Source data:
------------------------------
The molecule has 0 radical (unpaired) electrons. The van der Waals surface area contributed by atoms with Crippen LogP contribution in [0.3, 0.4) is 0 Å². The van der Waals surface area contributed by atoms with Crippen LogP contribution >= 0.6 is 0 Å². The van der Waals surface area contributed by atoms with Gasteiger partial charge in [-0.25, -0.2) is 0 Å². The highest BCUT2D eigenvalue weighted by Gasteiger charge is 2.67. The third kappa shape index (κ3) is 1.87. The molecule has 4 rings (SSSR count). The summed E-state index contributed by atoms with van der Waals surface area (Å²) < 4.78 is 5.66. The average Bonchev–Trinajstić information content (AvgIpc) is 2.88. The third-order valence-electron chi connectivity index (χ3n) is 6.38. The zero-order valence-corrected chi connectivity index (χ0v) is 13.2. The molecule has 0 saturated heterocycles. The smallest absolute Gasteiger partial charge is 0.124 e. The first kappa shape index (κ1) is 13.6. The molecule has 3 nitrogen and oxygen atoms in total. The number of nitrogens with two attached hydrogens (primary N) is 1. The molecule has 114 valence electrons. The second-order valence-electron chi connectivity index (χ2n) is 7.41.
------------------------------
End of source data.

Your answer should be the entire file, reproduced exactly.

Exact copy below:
The molecule has 0 radical (unpaired) electrons. The van der Waals surface area contributed by atoms with Crippen LogP contribution in [0.3, 0.4) is 0 Å². The van der Waals surface area contributed by atoms with Crippen LogP contribution >= 0.6 is 0 Å². The van der Waals surface area contributed by atoms with Gasteiger partial charge in [-0.25, -0.2) is 0 Å². The highest BCUT2D eigenvalue weighted by Gasteiger charge is 2.67. The third kappa shape index (κ3) is 1.87. The molecule has 4 rings (SSSR count). The summed E-state index contributed by atoms with van der Waals surface area (Å²) < 4.78 is 5.66. The average Bonchev–Trinajstić information content (AvgIpc) is 2.88. The third-order valence-electron chi connectivity index (χ3n) is 6.38. The zero-order valence-corrected chi connectivity index (χ0v) is 13.2. The molecule has 0 saturated heterocycles. The smallest absolute Gasteiger partial charge is 0.124 e. The first kappa shape index (κ1) is 13.6. The molecule has 3 nitrogen and oxygen atoms in total. The number of nitrogens with two attached hydrogens (primary N) is 1. The molecule has 114 valence electrons. The second-order valence-electron chi connectivity index (χ2n) is 7.41.